Before choosing this, make sure the credit card company reports authorized users to the credit bureaus. Not all do.

Here are the other risks:

  • The good credit won’t have as much weight on your credit score as it would if you had a card in your name
  • If the cardholder doesn’t make a payment or exceeds his credit limit, it hurts your credit too

What to Do if You Have Bad Credit and You Want a Credit Card

If you have bad credit or know it could be better, do this:

Step #1: Rebuild Your Credit

This sounds a lot like climbing Mt. Everest, right? It’s not.

Take it slow. Start with a secured credit card and work your way up, doing some or all the following.

Learn More: How to Build Credit

Step #2: Form Strong Credit Habits

Here are a few of our favorite strategies to help you turn a new leaf on your credit score.

  • Make Payments on Time: This is IMPERATIVE. Your payment history is 35% of your credit score. Even one late payment can derail your efforts. Credit bureaus consider late payments anything over 30 days late. Make your payments on time and watch your credit score increase.
  • Monitor Your Credit: Watch your credit. Mistakes happen, as does identity theft. Don’t let it. Pull your free credit reports or join Experian for free. Your credit card and/or bank may provide access to your credit scores too.
  • Lower Your Credit Utilization: This is another BIG factor of your credit score. Limit your credit balance to 30% or less of your credit line. That’s $300 for every $1,000 credit line. Carry higher balances, and it hurts your credit score.
  • Remove Credit Report Errors: If you find any errors or notice identity theft, dispute the issues right away. TransUnion, Experian, and Equifax all have online dispute processes.

Step #3: Consider Credit Repair

If disputing your credit or even monitoring it feels like too much, consider a reputable credit repair agency.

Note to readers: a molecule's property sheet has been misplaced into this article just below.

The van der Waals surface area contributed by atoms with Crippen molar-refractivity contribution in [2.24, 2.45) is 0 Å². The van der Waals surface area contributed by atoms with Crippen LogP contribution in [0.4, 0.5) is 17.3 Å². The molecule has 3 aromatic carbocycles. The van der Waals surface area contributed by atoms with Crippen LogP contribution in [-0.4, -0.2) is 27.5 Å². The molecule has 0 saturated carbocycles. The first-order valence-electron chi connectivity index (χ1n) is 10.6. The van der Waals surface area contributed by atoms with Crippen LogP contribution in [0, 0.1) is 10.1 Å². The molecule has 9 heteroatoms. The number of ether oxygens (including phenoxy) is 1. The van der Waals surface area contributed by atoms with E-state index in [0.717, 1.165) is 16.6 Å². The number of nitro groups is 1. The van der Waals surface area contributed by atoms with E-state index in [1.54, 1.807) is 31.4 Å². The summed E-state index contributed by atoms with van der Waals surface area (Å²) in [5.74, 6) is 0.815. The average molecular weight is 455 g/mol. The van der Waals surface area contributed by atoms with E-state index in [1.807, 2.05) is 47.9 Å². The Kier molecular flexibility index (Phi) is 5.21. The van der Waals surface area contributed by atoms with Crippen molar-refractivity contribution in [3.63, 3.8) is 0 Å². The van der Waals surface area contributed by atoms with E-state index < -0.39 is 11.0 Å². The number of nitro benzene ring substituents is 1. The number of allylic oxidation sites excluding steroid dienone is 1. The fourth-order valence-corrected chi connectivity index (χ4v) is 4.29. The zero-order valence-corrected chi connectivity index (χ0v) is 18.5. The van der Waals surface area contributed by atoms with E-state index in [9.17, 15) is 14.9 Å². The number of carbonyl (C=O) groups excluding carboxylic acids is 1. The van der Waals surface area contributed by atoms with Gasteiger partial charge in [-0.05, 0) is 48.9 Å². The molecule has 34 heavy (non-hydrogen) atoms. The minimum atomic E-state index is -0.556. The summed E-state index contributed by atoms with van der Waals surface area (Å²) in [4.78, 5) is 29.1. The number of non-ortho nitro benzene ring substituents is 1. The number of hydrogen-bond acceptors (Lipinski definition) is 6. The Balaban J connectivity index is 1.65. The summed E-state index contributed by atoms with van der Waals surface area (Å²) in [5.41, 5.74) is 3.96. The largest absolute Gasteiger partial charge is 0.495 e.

Credit repair companies go over your credit report with a fine-toothed comb. They find any detail they can dispute and do it for you.

This could lead to improved credit scores or at least an idea of what you need to clean up to build your credit score up again.

Can I Get a Credit Card with a 450 Credit Score?

A 450-credit score is lower than most credit card companies allow. But you may get a secured credit card. Start there, build up your credit, and work your way to an unsecured card with better terms.

Can I get a Credit Card with a 500 Credit Score?

You’ll have your work cut out for you, but you may find a credit card even with a 500-credit score. But prepare yourself.

It will come with high fees (sometimes even setup fees) plus high APRs. Use it only to build credit and try not to carry a balance – the fees and APRs will drown you.

Can I get a Credit Card with a 550 Credit Score?

A 550-credit score is closer to ‘fair credit.’ You may find it easier to get an unsecured credit card, but you’ll still have higher APRs, and most likely annual fees and low credit lines.

Who Will Give Me a Credit Card with Bad Credit?

Most large banks have programs for consumers with bad credit. Discover, Capital One, and Credit One are just a few options.

Look around for secured credit card options first, such as Discover It or the Secured Mastercard from Capital One.

Once you’re above the 500-mark, Credit One may be a good option for an unsecured card, just watch the annual fee (charged monthly).

Bottom Line: Can You Get a Credit Card with Bad Credit?

A credit card is a great financial tool to have if you use it right. If you have bad credit, there are options available.

Start at the bottom (secured credit card) and work your way up. Believe it or not, they can be a great tool to build credit, but keep your outstanding credit to less than 30 percent of your credit line for best results.

More Credit Resources:

Kim Pinnelli
Kim Pinnelli
Kim is a personal finance expert with a Bachelor’s degree in Finance from the University of Illinois at Chicago. She has been freelance writing for 13 years for a number of large publications. Kim thoroughly enjoys helping people take charge of their personal finances.